It’s been a super summer of sport and between the Olympics, the Paralympics and the Brownlee’s demonstration of sporting brotherly love at the Triathlon World Series in Mexico a couple of weeks ago, “triathlon” hasn’t been far from anyone’s lips.
The Brownlee Brothers (courtesy of mirror.co.uk)
If you’ve been reading or following us for a while, you’ll know that it is Katie F, not me, who is the triathlete of the pair of us. I hate running with a burning passion, and despite being a reasonable cyclist and a not-terrible swimmer, the running alone has always been enough to put me off even considering doing a triathlon. So when British Triathlon contacted us to say that they were running a campaign called #YourGoTri to encourage new people into the sport by pointing out how easy it is to factor all three disciplines into your weekly fitness routine, Katie gave me a look that said “now you really don’t have an excuse”.
I guess now I really don’t. Continue reading
My answer now to the question ‘have you done a triathlon?’ can now officially change from ‘no because I hate swimming’ to ‘yes, I still hate swimming but the fun of the rest of it made it alright really’ . And by alright I mean quite fun. And by quite fun I mean I will probably do another one…
I picked Thames Turbo on the sole reason that my club was running a novice programme where this was the end goal.I also had several glasses of wine when I agreed to it. If I am honest, I basically ignored most of the training sessions and made up my own thing because a) marathon training took up a vast proportion of my time and b) I moved back home at the start of April and away from club sessions. Oh and c) I really don’t enjoy swimming in case you didn’t know that already.
Basically, there was a bit of googling and some laid back assumptions that I would get by. Actually, my training was pretty much useless if you want to think about dedicated triathlon training. I think I swam about once a fortnight on average and I just relied on my base running and cycling to get me by. I went to about one spin class and heavily relied on the fact that my commuting and every-other-weekend (ish) cycle legs would get me through (except for the fact that I stopped cycle commuting about 6 weeks ago). Oh and my first ‘proper’ brick in this block was two days before the race where I did a hilly parkrun and bashed around some Chiltern Hills for fun. I did no transition practice (but having done duathlons, not completely blind to it) and tested out my tri top on race day.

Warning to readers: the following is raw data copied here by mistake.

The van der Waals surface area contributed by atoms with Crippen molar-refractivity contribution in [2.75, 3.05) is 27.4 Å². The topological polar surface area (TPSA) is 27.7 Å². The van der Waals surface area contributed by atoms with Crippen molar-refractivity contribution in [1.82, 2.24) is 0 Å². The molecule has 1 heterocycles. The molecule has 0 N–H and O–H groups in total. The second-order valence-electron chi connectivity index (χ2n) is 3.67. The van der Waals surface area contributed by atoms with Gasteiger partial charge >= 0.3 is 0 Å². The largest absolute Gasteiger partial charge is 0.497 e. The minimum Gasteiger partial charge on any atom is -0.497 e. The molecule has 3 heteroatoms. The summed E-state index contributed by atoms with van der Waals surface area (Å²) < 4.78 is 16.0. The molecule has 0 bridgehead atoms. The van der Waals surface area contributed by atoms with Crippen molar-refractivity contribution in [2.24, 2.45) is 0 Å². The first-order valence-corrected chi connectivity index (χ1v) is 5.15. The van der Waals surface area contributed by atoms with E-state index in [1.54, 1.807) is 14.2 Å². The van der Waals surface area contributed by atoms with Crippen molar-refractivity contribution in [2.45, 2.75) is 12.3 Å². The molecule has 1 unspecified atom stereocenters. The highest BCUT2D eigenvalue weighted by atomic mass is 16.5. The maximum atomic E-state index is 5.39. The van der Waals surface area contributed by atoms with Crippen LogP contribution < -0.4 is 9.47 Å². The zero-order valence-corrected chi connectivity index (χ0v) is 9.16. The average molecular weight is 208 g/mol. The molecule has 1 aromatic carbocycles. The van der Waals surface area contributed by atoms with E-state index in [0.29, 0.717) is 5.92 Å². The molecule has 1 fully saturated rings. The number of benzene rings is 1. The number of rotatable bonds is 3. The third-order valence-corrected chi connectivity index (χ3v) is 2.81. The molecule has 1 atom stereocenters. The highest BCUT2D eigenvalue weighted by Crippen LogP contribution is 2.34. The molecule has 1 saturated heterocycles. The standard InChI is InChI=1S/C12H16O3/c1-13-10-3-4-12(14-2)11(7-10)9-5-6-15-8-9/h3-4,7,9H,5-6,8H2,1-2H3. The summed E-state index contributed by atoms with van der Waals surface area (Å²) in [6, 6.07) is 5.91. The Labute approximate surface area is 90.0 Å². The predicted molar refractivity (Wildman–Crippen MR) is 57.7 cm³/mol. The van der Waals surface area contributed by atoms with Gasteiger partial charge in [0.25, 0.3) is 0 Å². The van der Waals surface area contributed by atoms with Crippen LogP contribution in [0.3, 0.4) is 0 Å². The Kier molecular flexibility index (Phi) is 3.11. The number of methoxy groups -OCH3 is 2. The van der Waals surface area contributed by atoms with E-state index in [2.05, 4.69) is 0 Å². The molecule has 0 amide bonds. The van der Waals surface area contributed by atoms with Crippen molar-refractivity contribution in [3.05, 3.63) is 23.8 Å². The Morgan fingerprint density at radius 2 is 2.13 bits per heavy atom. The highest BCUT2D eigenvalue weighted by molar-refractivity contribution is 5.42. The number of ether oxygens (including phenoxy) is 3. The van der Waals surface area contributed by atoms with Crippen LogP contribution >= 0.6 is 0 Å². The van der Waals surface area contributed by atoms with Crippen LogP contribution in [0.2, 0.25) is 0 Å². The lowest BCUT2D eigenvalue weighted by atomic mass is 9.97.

So, a potential disaster I hear you say?
After much pondering, moaning, vowing to get better and broken promises, I’ve figured out the real reason I don’t like swimming.
I am not very good at it. Well, probably average. (Also it is boring)
I ADMITTED IT. I, Katie Ferguson, person who wants to be good at everything, quite frankly, think I suck at it. I mean actually, I don’t know if I really suck 100% because I actually haven’t timed myself. So I might not actually suck as much as I think but it sure feels pretty sucky. I hate feeling like I can’t breathe, I hate accidentally swallowing water, I hate that feeling when your goggles aren’t on properly and you get them gradually filling up, I HATE having to be in the slow lane.